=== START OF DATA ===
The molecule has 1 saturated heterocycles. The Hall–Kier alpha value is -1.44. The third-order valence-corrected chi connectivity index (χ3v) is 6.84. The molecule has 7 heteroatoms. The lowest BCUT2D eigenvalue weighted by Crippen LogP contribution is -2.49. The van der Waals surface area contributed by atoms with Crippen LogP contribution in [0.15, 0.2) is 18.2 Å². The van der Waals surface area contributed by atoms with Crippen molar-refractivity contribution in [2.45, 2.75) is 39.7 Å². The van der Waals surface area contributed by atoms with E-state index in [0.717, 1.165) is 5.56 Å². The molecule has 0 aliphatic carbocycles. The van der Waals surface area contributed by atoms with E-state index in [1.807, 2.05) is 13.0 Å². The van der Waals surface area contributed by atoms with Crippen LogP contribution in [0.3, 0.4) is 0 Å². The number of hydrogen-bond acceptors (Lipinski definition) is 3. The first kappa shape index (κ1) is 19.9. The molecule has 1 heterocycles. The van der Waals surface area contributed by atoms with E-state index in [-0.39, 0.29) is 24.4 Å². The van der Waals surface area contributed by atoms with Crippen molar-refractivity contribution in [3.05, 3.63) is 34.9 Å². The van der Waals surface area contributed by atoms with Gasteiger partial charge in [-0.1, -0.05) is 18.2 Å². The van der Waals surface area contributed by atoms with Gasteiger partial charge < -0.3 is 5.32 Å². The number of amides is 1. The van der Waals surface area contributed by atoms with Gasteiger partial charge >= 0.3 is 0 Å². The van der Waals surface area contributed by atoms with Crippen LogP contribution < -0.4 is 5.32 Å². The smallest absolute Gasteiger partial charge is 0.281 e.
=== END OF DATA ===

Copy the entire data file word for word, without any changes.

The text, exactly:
The molecule has 1 saturated heterocycles. The Hall–Kier alpha value is -1.44. The third-order valence-corrected chi connectivity index (χ3v) is 6.84. The molecule has 7 heteroatoms. The lowest BCUT2D eigenvalue weighted by Crippen LogP contribution is -2.49. The van der Waals surface area contributed by atoms with Crippen LogP contribution in [0.15, 0.2) is 18.2 Å². The van der Waals surface area contributed by atoms with Crippen molar-refractivity contribution in [2.45, 2.75) is 39.7 Å². The van der Waals surface area contributed by atoms with E-state index in [0.717, 1.165) is 5.56 Å². The molecule has 0 aliphatic carbocycles. The van der Waals surface area contributed by atoms with E-state index in [1.807, 2.05) is 13.0 Å². The van der Waals surface area contributed by atoms with Crippen LogP contribution in [0.3, 0.4) is 0 Å². The number of hydrogen-bond acceptors (Lipinski definition) is 3. The first kappa shape index (κ1) is 19.9. The molecule has 1 heterocycles. The van der Waals surface area contributed by atoms with E-state index in [-0.39, 0.29) is 24.4 Å². The van der Waals surface area contributed by atoms with Crippen molar-refractivity contribution in [3.05, 3.63) is 34.9 Å². The van der Waals surface area contributed by atoms with Gasteiger partial charge in [-0.1, -0.05) is 18.2 Å². The van der Waals surface area contributed by atoms with Gasteiger partial charge < -0.3 is 5.32 Å². The number of amides is 1. The van der Waals surface area contributed by atoms with Gasteiger partial charge >= 0.3 is 0 Å². The van der Waals surface area contributed by atoms with Crippen LogP contribution < -0.4 is 5.32 Å². The smallest absolute Gasteiger partial charge is 0.281 e.